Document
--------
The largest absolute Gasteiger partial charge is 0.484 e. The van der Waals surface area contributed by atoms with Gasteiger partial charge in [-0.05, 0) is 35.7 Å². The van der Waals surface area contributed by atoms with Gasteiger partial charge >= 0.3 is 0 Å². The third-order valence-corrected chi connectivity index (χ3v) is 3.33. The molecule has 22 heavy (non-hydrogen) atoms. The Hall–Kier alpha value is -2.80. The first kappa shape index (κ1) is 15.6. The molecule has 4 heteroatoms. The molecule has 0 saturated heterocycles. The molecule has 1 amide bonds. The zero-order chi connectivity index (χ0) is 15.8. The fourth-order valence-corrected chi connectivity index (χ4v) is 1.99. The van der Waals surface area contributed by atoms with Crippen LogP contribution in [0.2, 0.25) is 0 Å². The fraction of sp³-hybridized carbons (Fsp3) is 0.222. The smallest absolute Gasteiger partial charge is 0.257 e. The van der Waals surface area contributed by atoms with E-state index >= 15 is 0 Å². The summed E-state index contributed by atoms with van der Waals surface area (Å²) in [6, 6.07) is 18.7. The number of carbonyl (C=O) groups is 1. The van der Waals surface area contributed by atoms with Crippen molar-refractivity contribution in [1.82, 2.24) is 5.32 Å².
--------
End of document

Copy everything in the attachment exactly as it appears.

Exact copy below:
The largest absolute Gasteiger partial charge is 0.484 e. The van der Waals surface area contributed by atoms with Gasteiger partial charge in [-0.05, 0) is 35.7 Å². The van der Waals surface area contributed by atoms with Gasteiger partial charge >= 0.3 is 0 Å². The third-order valence-corrected chi connectivity index (χ3v) is 3.33. The molecule has 22 heavy (non-hydrogen) atoms. The Hall–Kier alpha value is -2.80. The first kappa shape index (κ1) is 15.6. The molecule has 4 heteroatoms. The molecule has 0 saturated heterocycles. The molecule has 1 amide bonds. The zero-order chi connectivity index (χ0) is 15.8. The fourth-order valence-corrected chi connectivity index (χ4v) is 1.99. The van der Waals surface area contributed by atoms with Crippen LogP contribution in [0.2, 0.25) is 0 Å². The fraction of sp³-hybridized carbons (Fsp3) is 0.222. The smallest absolute Gasteiger partial charge is 0.257 e. The van der Waals surface area contributed by atoms with E-state index >= 15 is 0 Å². The summed E-state index contributed by atoms with van der Waals surface area (Å²) in [6, 6.07) is 18.7. The number of carbonyl (C=O) groups is 1. The van der Waals surface area contributed by atoms with Crippen molar-refractivity contribution in [1.82, 2.24) is 5.32 Å².